Distribute a blank index card and a pen to each person.
Instruct everyone to write their first name in the top half of the card.
In the bottom half, ask each person to write a series of numbers and letters which represent a set of interesting facts about themselves.
For example, 1964-14Y-1K could represent a person born in 1964, married for 14 years and has one child (kid.)
Encourage people to focus on interesting aspects of their life and experiences.
When ready, pin the name-tags on each person’s clothing.
Invite everyone to mix and mingle to engage in a series of conversations about their name-tags with as many people as possible.
How To Play Narrative
This exercise is so brilliant, I wish I had thought of it myself (big shout out to Paradigm Shift where I first learned this.)
To start, distribute a blank index card and a pen to each person in your group. Obviously, you need at least one writing instrument per person, but if you can, invite your group to share a big bucket of coloured pens and markers to add a little interest.
Instruct each person to write their name in the top half or section of the card, in big letters. Then, directly below, write a series of numbers and letters which provide a set of cryptic clues which represent an interesting personal insight, an ‘id number’ so to speak.
For example, I could write the following:
This set of ‘id numbers’ mean I was born in 1964, I’ve been married for 14 years, I have one child, have visited 24 countries and I’ve owned 4 motor vehicles.
Encourage people to consider interesting or engaging aspects of their life. All of the clues are cryptic and remain unknown to most observers, but if these numbers and letters reveal something interesting, stronger bonds will form between people which is never a bad thing.
Once everyone has created their numerical name-tags, pin them to their clothing, or simply hold them facing forward so others can see the clues. Then, invite people to mix and mingle and engage in a series of conversations with others to discover what all of the clues mean.
Typically, I ask each person to meet with at least 5 or 6 people over the course of 5 to 10 minutes, but I never police this unless I feel that the energy in the group is beginning to wane.
Practical Leadership Tips
Clearly, Challenge by Choice rules here. People should only list numbers and letters about themselves that reflects information they are prepared to share with others.
My advice, as I always lament to conference organisers, is to encourage the writing of one’s name (especially first names) using big letters. The propensity for conferences to issue name-tags featuring a person’s name in small letters is so counter-productive, I wish there was a law against it. The bigger the name, the easier it is to read, and the more likely my willingness to approach someone I don’t know to say hello.
For security purposes, remind people not to share their (real) personal ID numbers such as social security, tax and bank information. Obviously.
Focus: Frame the exercise so that each number represents an element from a specific realm, such as personal life, career, hobbies, favourites, objects, etc.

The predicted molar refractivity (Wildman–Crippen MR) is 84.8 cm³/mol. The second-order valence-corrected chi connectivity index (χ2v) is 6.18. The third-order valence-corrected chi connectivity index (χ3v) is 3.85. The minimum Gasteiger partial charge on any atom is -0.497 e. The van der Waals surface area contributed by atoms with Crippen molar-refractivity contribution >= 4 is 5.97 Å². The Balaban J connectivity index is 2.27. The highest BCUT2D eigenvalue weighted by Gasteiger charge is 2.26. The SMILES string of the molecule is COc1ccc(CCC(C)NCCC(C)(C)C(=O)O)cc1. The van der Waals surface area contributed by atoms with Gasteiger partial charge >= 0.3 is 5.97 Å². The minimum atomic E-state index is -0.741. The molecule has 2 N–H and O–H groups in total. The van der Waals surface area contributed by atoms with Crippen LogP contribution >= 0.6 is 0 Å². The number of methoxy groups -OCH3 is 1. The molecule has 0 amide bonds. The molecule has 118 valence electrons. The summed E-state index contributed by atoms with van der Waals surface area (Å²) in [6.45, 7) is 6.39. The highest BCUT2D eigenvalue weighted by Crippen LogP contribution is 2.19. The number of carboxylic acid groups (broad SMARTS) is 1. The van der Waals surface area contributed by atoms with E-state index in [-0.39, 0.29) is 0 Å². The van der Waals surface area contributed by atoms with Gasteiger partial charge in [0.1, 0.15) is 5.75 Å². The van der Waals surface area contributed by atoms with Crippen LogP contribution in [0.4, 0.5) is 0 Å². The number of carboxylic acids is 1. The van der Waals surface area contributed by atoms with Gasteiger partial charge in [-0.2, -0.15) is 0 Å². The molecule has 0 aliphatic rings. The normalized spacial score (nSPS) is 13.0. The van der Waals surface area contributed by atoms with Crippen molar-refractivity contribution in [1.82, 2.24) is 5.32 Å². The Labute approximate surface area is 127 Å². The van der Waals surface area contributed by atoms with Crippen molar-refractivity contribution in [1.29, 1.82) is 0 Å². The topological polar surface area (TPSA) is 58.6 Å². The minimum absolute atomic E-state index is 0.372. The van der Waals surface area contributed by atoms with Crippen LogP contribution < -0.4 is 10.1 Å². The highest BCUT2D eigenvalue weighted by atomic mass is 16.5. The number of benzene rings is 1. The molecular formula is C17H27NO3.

Limited Space: Provide an incentive and ask each person to develop a string of letters and numbers that is exactly, let’s say, 15 characters long.
Hieroglyphics: Use a series of symbols or images to represent elements of your identity, eg a car symbol could represent that you work in the car industry, or that you just bought a new car, or had an accident, or this is your favourite Monopoly piece, etc.
Vanity Plates: Using only letters of the alphabet, ask your group to invent a unique acronym that represents either a common phrase or an important value each person lives their life by. You may wish to limit the number of letters that can be used, eg 6 to 10.
Open the Virtual Adaptation tab to learn how to present this activity online.
Set-up is similar to above, ie each person writes their name and a series of numbers of a sheet of paper. When ready, invite one person at a time to show their paper to the camera so everyone can see their name and numbers. The group’s task is to guess what the numbers represent. It’s not a test, so allow a short time for guessing before the person holding the paper tells their group what the number means. Always fascinating.
As above, but invite each person to type their numbers into the chat room facility.
For large groups, divide into smaller ‘break-out’ rooms of approx 4 to 10 people to share their numbers.
Fun get-to-know-you exercise to seek common attributes.
Useful Framing Ideas
Some believe, especially mathematicians, that our lives are ruled by numbers. That everything can be boiled down to some complex algorithm or equation. While involving a set of numbers, this next exercise is not complex, but it will raise a lot of curiosity…
There are some fun games which invite people to reduce their lives or their values or thoughts to a fixed number of digits or characters. A bit like a Twitter message which requires that everything fit within a 140 character limit. You won’t need as many as 140 characters, but this next activity will ask you to summarise some parts of your life into a few numbers and letters…
Reflection Tips & Strategies
Coupled with one or more reflection strategies, here are some sample questions you could use to process your group’s experience after playing this innovative, ice-breaking name-game:
Was there a particular element or theme which featured frequently on people’s name-tags? What was it?
How easy was it to decipher the numbers and letters? Did you get better at it with practice?
Did you learn something new?
What surprised you in this exercise? Why?
The inspiration for ID Numbers was sourced from the team at Paradigm Shift (USA.)